As August comes close to an end I want to take some time and share my most recent guest posts and interview.
Life of the Differently Abled Blog, Guest Post
August saw my first guest post in a series for Laura Forde’s Life of the Differently Abled blog. The slogan incorporated on the website’s header perfectly describes Laura’s blogging goal, “removing the fence around social barriers one post at a time.” Over the next few months my guest posts will share some personal experiences not included in Off Balanced. To start I explore how CP influenced my work ethic. Take a read, “How Cerebral Palsy Helped Shape My Work Ethic.”
The Ability Center of Greater Toledo Blog, Guest Post
Northeast Ohio met Northwest Ohio when I penned a guest blog post for The Ability Center of Greater Toledo. The center serves the disability community with the mission “to assist people with disabilities to live, work, and socialize within a fully accessible community.” My post, “Empower Yourself and Not Your Disability,” focuses on turning your handicap into an asset through a positive mindset.
A Place for Writers Blog, DIY Interview
Writer Julie Jordan offers a great service to fellow scribes with DIY interviews on her A Place for Writers blog. You fill out a questionnaire and she posts the interview. Anyone interested in the behind the screen work which went into Off Balanced should checkout my DIY interview, “APW: DIY Interview- Zachary Fenell.”
Stay tune to future posts for more Off Balanced related content. I’m continuously seeking new interview and guest blogging opportunities. If you wish to interview me or want me to provide a guest post on your blog, please contact me at firstname.lastname@example.org.
Considering students across the country will go back to school this month, now seems an ideal time to spotlight anti-bullying speaker Tony Bartoli. Two-plus years ago while conducting research for a Yahoo! Voices article, “Bullying & Cerebral Palsy,” I stumbled upon the name Tony Bartoli. Rather than summing up Bartoli’s story with my words, let me direct your attention to the Youtube video below.
Twice over the past couple years I enjoyed the opportunity to interview Tony Bartoli, once during the summer of 2010 when I wrote for Disaboom and then just recently for The Mobility Resource. In the Disaboom interview, “Bullying Students with Disabilities: How to Fight Back,” we focused on Bartoli’s personal story and his advice to help prevent and/or stop bullying from occurring. I know I’m bias because I wrote the piece but I do highly recommend the read for the back to school season. Bartoli really shares some useful insight.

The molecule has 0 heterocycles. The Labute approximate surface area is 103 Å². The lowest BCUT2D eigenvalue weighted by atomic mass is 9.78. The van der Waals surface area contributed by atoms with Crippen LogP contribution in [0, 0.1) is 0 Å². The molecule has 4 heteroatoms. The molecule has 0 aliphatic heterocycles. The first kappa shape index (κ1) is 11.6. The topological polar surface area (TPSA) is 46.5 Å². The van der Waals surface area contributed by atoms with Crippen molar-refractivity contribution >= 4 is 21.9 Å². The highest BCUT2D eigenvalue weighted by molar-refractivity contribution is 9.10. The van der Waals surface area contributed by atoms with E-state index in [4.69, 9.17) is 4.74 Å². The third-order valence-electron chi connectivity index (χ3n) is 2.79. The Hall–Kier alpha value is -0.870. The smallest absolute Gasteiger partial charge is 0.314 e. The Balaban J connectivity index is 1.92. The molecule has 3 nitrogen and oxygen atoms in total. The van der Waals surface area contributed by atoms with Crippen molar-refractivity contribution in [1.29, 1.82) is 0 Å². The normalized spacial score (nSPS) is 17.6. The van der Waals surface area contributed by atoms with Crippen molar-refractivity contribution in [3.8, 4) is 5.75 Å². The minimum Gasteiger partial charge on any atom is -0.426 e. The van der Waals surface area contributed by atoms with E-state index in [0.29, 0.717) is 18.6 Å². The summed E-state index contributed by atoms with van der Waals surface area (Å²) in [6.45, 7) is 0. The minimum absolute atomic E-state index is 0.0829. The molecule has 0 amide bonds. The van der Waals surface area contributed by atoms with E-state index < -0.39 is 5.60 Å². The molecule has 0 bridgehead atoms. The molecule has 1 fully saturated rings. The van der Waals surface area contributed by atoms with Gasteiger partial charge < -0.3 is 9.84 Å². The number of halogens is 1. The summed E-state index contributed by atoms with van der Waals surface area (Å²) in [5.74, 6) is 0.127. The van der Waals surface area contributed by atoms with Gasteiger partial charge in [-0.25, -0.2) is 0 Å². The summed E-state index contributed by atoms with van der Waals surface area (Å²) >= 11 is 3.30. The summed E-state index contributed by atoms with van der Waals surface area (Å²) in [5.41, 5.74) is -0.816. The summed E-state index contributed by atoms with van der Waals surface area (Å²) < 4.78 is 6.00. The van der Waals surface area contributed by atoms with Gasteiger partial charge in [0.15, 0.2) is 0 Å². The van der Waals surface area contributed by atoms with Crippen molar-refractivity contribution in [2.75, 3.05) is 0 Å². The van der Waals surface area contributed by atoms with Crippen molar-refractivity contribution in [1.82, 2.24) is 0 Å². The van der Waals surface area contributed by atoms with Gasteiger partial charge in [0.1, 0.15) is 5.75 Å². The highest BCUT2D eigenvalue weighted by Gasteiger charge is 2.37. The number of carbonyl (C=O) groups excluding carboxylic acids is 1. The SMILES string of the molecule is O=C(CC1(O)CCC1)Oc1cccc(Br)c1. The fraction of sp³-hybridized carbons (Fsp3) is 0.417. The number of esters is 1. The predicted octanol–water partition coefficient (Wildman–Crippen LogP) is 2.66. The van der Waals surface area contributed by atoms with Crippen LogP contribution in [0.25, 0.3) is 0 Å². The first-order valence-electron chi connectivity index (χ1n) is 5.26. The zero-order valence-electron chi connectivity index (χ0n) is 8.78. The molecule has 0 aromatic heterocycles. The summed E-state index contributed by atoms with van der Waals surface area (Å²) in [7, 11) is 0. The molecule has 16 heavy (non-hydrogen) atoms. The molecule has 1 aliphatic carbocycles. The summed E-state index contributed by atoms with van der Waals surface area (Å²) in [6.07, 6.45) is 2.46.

During our chat for The Mobility Resource we expanded on the bullying subject matter to also address adults bullying each other and the influence the Internet possesses on bullying. I found Tony Bartoli’s thoughts on whether the Internet proves a more positive or more negative influence especially interesting. Checkout the article for yourself, “Addressing Bullying in the Disability Community”
Overall, I’m a big Tony Bartoli supporter. Therefore I’m grateful the sentiment remains mutual. Last year before Off Balanced hit electronic bookshelves I sent out advance copies to a few individuals within the cerebral palsy community, Bartoli being one of them. To end today’s post I wish to share his concluding thoughts on Off Balanced.
“I believe this book is a ***need*** to get into the hands of kids, teenagers and adults. I don’t say this because I have cerebral palsy too, but rather it captures the human spirit to keep going. Off Balanced will be on my desk as a reminder to never quit….and DREAM BIG!”
*To learn even more about Tony Bartoli visit his website, www.tonyb4hope.com, or follow him on Twitter (@stopbullyingtb).
If you regularly checkout my blog here or read my book Off Balanced, you know I possess a great passion for baseball. As a result I naturally enjoy news stories about inclusion on little league teams. I came across one such story last week. New York NBC Channel 4 News reported on 12-year old Evan Sussman who despite not actually playing on the field remains a member of the Brewster Little League team.
Sussman, like his teammates, suits up for every game. Sussman, like his teammates, sits in the dugout. Sussman, like his teammates, contributes. Sure, the 12-year old doesn’t field balls or step into the batter’s box. Instead Evan Sussman contributes to the team atmosphere with his spirit. Sadly, rules and regulations recently threatened the Brewster team’s inclusive atmosphere.
According to the rulebook a player must play 60% of the games to become eligible to sit inside the dugout. Since Sussman didn’t literally play, his presence supposedly presents a liability. I voiced my personal frustration with the rule via the following tweet.
I tweeted my frustration with the Sussman story July 24.
Frustration appeared a common response to the news story and two days later I discovered a followup report about Sussman completed by ABC 7 News. Thankfully those who regulate the little league organization decided to grant Sussman and the Brewster Little League team an exemption to the previously mentioned rule. In other words Evan Sussman rejoined his teammates inside the dugout , returning everything back to Brewster’s normal inclusive way.